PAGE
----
Paris: Favorite cafe, chocolate shop, and boulangerie “hangouts”


Paris Cafe de la Marie
The Café de la Mairie, one of the author's "happy places." Photos by Theadora Brack

By Theadora Brack in Paris—

’Tis the season to be jolie, so I’ve decided to whip up a little something special for you, Cheapos. Here are a handful of my favorite hangouts in Paris. They’re all food-related and drool-worthy, but that’s no big surprise as I eat, love and pray daily for an abundance of treats. Ho-ho-ho!

(By the way, if you haven’t already, check out Bryan’s fantastic Paris gift-giving guide!)

1. Café de la Mairie
8 Place Saint-Sulpice, 6th arrondissement (Metro: Saint Sulpice or Rennes)

Located next to Église Saint-Sulpice, the Café de la Mairie is where I catch my breath during my bargain shopping sprees on rue de Rennes or in Saint-Germain-des-Près. Here the historic joint rocks a New York coffee shop or Baltimore diner vibe. Dogs, kiddies and chit-chat abound! It smells great, too, like my grandmother’s Butcher’s Hill row house during holiday meal preparations.

I recommend ordering Cantal jeune cheese (which can be difficult to find back in the States!) with a baguette. This substantial sandwich costs €4, and is large enough for two. The bottled soda pops are served up all old-school with ice, a spoon and a slice of lemon. Service is consistently friendly and swift.

Tips: Ask to sit in Jeff’s section. He’s a charmer. The terrace has a catbird’s view of the famous church just across the square.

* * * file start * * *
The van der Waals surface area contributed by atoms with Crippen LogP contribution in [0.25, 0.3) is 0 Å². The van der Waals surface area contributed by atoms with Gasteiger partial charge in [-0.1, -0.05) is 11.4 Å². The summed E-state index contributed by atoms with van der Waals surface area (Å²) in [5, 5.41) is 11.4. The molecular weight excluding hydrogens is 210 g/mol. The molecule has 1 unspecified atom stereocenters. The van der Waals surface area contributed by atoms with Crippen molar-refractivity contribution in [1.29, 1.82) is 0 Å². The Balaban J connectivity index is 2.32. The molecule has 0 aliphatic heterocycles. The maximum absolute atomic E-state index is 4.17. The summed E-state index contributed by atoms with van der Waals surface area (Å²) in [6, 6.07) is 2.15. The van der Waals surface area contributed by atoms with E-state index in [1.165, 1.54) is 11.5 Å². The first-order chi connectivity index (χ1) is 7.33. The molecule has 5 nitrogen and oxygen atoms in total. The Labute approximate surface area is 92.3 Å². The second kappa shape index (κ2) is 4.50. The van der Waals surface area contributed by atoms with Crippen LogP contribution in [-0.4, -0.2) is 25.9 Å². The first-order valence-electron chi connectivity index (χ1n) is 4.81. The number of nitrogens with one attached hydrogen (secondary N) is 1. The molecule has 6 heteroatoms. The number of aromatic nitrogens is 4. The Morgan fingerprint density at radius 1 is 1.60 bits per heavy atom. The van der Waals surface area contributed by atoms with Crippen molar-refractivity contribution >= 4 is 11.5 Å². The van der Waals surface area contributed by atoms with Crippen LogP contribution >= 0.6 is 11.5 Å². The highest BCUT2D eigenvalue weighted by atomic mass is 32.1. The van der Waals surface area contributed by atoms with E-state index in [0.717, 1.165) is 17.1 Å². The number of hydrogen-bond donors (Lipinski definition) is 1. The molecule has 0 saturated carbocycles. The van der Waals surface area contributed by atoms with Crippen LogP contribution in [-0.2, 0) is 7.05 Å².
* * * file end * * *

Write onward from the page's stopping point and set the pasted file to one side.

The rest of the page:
Who else has found inspirational bliss here? Literary greats like F. Scott Fitzgerald, Ernest Hemingway and Albert Camus, that’s who, along with Henry Miller, Anaïs Nin, and Saul Bellow—just to name a few!

Also, if time permits, pop by Saint-Sulpice, and hang with its Delacroix inside. For the love of Dan Brown, DaVinci-Coders, don’t leave without walking the famous Rose Line (which cuts right through the altar).

2. Triadou Haussmann
80 Boulevard Haussmann, 8th arrondissement (Metro: Saint-Lazare)

Nestled in between Gare Saint-Lazare and Printemps Homme, I recently discovered the historic Triadou, after attending the launches of the holiday window spectaculars at the grand magasins along the hustling, bustling Boulevard Haussmann. Open since 1935, the family-run café is now my new favorite post-shopping stop. Its handsome terrace with its iconic cane chairs, neon lights, and outdoor heaters is also a prime people-watching spot.

So what’s on the menu? I recommend going with the baguette jambon beurre Gruyère (ham, butter and Gruyère cheese). Recognize a running theme in this post? Yes, I am hooked on baguette sandwiches! The bowl-sized café latte is consistently rich and piping hot, topped with a thick layer of foamy cream and served with a chunk of dark chocolate. Making hot chocolate just got easier, and I just can’t get enough.

3. Chocolates and Macarons by Christophe Roussel
5 rue Tardieu, 18th arrondissement (Metro: Abbesses or Anvers)